To say that the K-Cup has been a zeitgeist in the world of coffee wouldn’t be an overstatement. Keurig has revolutionized the way we drink coffee at home, at work and presumably has affected the amount of to-go coffee some people purchase. But are K-Cups all they are cracked up to be?
While there has been small, quiet, but growing public outcry over the additional waste created by K-Cups versus brewing coffee at home or the office, K-Cups are undoubtedly creating more waste than traditional brewing when at home or the office and some of the pods are not recyclable.
If you want to recycle your K-Cups the first thing to check is the bottom of the K-Cup for that trusty recycle symbol – note the number and make sure your local recycling program takes that kind of plastic. Next the foil top has to be completely removed and the K-Cup rinsed out thoroughly. If you are familiar with recycling practices you know that you can’t recycle dirty food containers.
There is even a company now offering a cutting tool to help ease the process. If you love your single cup maker, the easiest way to “go green” while drinking your coffee is to purchase a reusable filter cup in which you place your own ground coffee. There are also several options on in the market for off-brand single cup makers that only use a reusable filter cup.
The Atlantic reported: “The best estimates say the Keurig pods buried in 2014 would actually circle the Earth … more than 12 [times]…last year [Keurig Green Mountain] sold 9.8 billion Keurig-brewed portion packs.”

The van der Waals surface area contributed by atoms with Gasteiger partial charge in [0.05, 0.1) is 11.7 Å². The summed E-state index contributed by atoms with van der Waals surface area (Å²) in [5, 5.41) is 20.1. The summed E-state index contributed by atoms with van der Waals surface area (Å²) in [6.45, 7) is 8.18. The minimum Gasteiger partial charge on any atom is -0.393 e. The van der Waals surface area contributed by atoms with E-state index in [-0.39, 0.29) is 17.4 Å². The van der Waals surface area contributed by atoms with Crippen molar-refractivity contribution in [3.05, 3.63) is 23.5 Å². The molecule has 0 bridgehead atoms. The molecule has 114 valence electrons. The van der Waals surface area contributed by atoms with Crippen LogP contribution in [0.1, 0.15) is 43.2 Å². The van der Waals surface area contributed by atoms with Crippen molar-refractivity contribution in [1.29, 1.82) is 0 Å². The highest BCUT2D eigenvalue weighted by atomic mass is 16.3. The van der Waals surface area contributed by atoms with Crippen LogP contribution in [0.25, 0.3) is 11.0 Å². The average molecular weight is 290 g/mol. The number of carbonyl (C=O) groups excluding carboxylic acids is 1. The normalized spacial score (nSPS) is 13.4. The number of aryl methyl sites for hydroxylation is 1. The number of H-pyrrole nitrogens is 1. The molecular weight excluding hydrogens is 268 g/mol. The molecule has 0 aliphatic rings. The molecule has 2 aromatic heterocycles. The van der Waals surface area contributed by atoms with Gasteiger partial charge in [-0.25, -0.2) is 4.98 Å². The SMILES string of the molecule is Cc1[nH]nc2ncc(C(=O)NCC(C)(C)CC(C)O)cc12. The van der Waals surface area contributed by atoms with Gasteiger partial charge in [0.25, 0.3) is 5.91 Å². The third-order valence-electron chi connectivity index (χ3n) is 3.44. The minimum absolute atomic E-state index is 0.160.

The 2015 article notes that, “K-Cups are extremely profitable, selling standard coffee grounds for around $40 per pound.” Which means consumers are paying more per pound for their K-Cup coffee than some highly sought after coffees like Jamaican Blue Mountain.
A New York Times article estimates K-Cup coffee can cost consumers as much as $50 a pound and states that most high-end coffees cost around $20 a pound.
While what about those who are replacing their morning Starkbucks with K-Cup coffee? A Fox Business article states that:
“While Keurig-brewed coffee costs more than traditionally brewed coffee, consumers still save a significant amount of money over the long run by using a Keurig brewer rather than buying a daily drink at Starbucks. You would save roughly $1.25 a day or $456 a year assuming you would forgo a daily $1.75 twelve-ounce cup of coffee from Starbucks and instead make a ten-ounce cup of coffee from your Keurig. After subtracting out the cost of the Keurig machine, you will still end up with hundreds of extra dollars in your pocket at the end of the first year.”
The Fox Business article also noted that even if consumers bought their morning coffee at McDonalds, K-Cups would save them $183 dollars a year.
A CNN Money article tells readers that to-go coffee drank from a disposable cup is good for the environment either as the cups are almost exclusively non-recyclable do to the mixture of paper and plastic products in the cups. The article claims that nearly 60 billion paper cups get thrown into the garbage each year in the US.
It seems the best over-all option is to brew your coffee traditionally or from a completely reusable single-cup solution.